|This is the first time we have mentioned the lymphatic
system so we need to consider an overview of the system to
understand how it works. Without going into a detailed description,
the following diagram shows the general makeup of a lymph node
and its afferent and efferent vessels. The lymphatic system is
part of the vascular system but it is very special in its
ability to take in larger particles than the vascular system
(i.e., bacteria, cancer cells, carbon). It is also part of
the immune system of our body and, therefore, serves as a
first line of protection against foreign bodies. This protection is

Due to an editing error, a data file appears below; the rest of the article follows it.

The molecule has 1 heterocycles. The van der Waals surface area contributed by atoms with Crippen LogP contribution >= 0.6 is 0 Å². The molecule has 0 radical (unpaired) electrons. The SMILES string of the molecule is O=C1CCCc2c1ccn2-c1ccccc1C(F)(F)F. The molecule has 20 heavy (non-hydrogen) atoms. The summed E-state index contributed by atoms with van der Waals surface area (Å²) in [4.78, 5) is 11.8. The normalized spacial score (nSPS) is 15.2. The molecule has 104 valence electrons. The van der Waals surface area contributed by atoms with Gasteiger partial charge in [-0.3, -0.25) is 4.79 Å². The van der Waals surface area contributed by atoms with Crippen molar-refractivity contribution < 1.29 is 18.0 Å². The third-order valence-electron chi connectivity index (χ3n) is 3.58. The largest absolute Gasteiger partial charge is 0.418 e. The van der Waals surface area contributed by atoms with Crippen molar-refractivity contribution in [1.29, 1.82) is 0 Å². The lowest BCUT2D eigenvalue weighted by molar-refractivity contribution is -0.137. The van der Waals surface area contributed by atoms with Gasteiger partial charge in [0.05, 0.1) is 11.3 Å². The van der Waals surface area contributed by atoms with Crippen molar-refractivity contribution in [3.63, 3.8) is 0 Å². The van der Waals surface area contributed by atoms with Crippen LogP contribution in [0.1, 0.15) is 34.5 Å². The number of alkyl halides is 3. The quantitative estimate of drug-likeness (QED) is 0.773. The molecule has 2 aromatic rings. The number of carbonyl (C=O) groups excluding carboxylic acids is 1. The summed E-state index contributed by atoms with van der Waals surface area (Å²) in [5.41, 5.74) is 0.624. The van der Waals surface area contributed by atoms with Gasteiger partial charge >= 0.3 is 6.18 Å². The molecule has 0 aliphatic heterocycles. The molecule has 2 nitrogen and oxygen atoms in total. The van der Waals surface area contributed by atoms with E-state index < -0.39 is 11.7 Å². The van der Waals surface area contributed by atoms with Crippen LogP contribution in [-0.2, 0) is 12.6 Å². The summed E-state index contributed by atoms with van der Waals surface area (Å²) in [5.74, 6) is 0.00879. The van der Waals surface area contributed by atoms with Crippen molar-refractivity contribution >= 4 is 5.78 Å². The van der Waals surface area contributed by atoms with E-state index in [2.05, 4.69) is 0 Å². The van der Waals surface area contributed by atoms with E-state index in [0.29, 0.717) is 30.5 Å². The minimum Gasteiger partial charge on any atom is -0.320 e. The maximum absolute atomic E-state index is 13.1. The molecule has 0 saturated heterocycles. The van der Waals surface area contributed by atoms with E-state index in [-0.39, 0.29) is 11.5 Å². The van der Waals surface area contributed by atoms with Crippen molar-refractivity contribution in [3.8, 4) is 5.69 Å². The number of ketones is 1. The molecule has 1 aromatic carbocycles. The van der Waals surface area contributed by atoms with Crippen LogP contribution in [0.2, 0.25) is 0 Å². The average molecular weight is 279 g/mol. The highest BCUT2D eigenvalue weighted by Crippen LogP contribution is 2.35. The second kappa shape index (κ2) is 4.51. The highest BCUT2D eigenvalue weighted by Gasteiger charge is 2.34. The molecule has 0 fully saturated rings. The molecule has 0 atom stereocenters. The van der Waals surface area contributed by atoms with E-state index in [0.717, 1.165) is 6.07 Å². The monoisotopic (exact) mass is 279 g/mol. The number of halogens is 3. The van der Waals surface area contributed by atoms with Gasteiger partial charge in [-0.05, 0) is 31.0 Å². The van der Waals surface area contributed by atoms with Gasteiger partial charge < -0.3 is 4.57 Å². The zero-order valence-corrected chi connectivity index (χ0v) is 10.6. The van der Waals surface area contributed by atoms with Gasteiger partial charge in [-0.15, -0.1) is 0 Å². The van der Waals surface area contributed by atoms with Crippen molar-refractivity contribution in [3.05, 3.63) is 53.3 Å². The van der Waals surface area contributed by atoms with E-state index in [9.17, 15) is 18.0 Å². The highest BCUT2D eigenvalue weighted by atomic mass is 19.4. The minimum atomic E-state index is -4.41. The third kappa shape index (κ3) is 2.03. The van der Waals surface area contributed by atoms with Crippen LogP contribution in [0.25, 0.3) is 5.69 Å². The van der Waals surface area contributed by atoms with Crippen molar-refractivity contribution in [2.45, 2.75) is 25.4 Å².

subserved by cells of the immune system.
In general, lymph is picked up peripherally from
|The last of the axillary contents are the axillary lymph
Lymph from the upper limb, shoulder and scapular regions, pectoral region
(including the mammary gland) and upper abdomen drain through the axillary
nodes. There are some 15 to 20 nodes usually arranged into to five groups. The groups consist of:
|The efferent lymph vessels from the right group of axillary nodes finally
forms into the subclavian lymphatic trunk which joins the jugular trunk
to form the right lymphatic duct which empties into the venous system at
the junction of the jugular and subclavian veins.
On the left side the subclavian lymphatic trunk empties into the thoracic duct and then into the venous system at the junction of the jugular and subclavian veins.
|Brachial Plexus||Summary List|
Table of Contents for Upper Limb & Back
|This is copyrighted©1999 by Wesley Norman, PhD|